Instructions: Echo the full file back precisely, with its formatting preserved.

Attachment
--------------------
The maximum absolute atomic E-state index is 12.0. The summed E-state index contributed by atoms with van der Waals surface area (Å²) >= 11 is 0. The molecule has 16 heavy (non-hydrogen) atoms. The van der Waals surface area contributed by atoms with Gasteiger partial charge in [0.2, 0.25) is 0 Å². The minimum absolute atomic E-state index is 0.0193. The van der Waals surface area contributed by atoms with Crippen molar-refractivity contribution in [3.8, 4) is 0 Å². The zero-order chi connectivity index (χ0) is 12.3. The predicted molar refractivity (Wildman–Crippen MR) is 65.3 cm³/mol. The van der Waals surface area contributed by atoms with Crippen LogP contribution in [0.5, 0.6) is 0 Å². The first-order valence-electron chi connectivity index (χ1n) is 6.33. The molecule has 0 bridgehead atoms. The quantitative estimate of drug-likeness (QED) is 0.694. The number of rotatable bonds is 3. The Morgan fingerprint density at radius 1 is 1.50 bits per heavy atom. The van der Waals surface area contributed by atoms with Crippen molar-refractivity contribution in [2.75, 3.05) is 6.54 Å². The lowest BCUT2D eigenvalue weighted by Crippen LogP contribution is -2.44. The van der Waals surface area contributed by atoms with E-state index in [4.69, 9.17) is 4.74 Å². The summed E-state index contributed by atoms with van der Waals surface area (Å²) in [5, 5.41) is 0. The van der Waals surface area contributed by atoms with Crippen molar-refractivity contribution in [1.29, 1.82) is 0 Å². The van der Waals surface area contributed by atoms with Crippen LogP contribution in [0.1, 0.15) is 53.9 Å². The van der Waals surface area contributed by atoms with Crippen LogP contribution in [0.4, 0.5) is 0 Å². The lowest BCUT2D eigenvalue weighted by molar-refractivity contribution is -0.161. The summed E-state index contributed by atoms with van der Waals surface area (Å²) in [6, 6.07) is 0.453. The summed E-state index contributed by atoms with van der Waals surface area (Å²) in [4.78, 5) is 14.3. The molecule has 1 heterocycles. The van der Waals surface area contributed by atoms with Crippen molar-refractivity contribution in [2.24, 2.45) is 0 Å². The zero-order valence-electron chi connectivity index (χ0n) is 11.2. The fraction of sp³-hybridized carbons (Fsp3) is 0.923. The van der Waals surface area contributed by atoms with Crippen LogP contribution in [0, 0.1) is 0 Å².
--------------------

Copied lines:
The maximum absolute atomic E-state index is 12.0. The summed E-state index contributed by atoms with van der Waals surface area (Å²) >= 11 is 0. The molecule has 16 heavy (non-hydrogen) atoms. The van der Waals surface area contributed by atoms with Gasteiger partial charge in [0.2, 0.25) is 0 Å². The minimum absolute atomic E-state index is 0.0193. The van der Waals surface area contributed by atoms with Crippen molar-refractivity contribution in [3.8, 4) is 0 Å². The zero-order chi connectivity index (χ0) is 12.3. The predicted molar refractivity (Wildman–Crippen MR) is 65.3 cm³/mol. The van der Waals surface area contributed by atoms with Crippen LogP contribution in [0.5, 0.6) is 0 Å². The first-order valence-electron chi connectivity index (χ1n) is 6.33. The molecule has 0 bridgehead atoms. The quantitative estimate of drug-likeness (QED) is 0.694. The number of rotatable bonds is 3. The Morgan fingerprint density at radius 1 is 1.50 bits per heavy atom. The van der Waals surface area contributed by atoms with Crippen molar-refractivity contribution in [2.75, 3.05) is 6.54 Å². The lowest BCUT2D eigenvalue weighted by Crippen LogP contribution is -2.44. The van der Waals surface area contributed by atoms with E-state index in [4.69, 9.17) is 4.74 Å². The summed E-state index contributed by atoms with van der Waals surface area (Å²) in [5, 5.41) is 0. The van der Waals surface area contributed by atoms with Crippen molar-refractivity contribution in [1.29, 1.82) is 0 Å². The van der Waals surface area contributed by atoms with Crippen LogP contribution in [0.1, 0.15) is 53.9 Å². The van der Waals surface area contributed by atoms with Crippen LogP contribution in [0.4, 0.5) is 0 Å². The lowest BCUT2D eigenvalue weighted by molar-refractivity contribution is -0.161. The summed E-state index contributed by atoms with van der Waals surface area (Å²) in [6, 6.07) is 0.453. The summed E-state index contributed by atoms with van der Waals surface area (Å²) in [4.78, 5) is 14.3. The molecule has 1 heterocycles. The van der Waals surface area contributed by atoms with Crippen molar-refractivity contribution in [2.24, 2.45) is 0 Å². The zero-order valence-electron chi connectivity index (χ0n) is 11.2. The fraction of sp³-hybridized carbons (Fsp3) is 0.923. The van der Waals surface area contributed by atoms with Crippen LogP contribution in [0, 0.1) is 0 Å².